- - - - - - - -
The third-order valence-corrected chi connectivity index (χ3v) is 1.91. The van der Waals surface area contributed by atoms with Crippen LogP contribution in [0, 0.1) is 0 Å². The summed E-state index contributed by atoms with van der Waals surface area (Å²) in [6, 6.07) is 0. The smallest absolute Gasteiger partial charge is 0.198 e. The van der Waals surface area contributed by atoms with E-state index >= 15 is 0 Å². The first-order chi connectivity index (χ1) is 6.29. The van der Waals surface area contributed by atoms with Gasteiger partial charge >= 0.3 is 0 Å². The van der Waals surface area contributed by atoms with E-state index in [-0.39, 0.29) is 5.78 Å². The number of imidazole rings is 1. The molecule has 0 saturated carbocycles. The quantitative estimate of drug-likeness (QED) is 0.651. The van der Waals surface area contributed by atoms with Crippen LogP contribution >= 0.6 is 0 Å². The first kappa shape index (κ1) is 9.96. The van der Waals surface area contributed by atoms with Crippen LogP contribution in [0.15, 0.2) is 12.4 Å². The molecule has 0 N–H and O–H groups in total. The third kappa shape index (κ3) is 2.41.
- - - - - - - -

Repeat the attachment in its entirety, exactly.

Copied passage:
The third-order valence-corrected chi connectivity index (χ3v) is 1.91. The van der Waals surface area contributed by atoms with Crippen LogP contribution in [0, 0.1) is 0 Å². The summed E-state index contributed by atoms with van der Waals surface area (Å²) in [6, 6.07) is 0. The smallest absolute Gasteiger partial charge is 0.198 e. The van der Waals surface area contributed by atoms with E-state index >= 15 is 0 Å². The first-order chi connectivity index (χ1) is 6.29. The van der Waals surface area contributed by atoms with Gasteiger partial charge >= 0.3 is 0 Å². The van der Waals surface area contributed by atoms with E-state index in [-0.39, 0.29) is 5.78 Å². The number of imidazole rings is 1. The molecule has 0 saturated carbocycles. The quantitative estimate of drug-likeness (QED) is 0.651. The van der Waals surface area contributed by atoms with Crippen LogP contribution >= 0.6 is 0 Å². The first kappa shape index (κ1) is 9.96. The van der Waals surface area contributed by atoms with Crippen LogP contribution in [0.15, 0.2) is 12.4 Å². The molecule has 0 N–H and O–H groups in total. The third kappa shape index (κ3) is 2.41.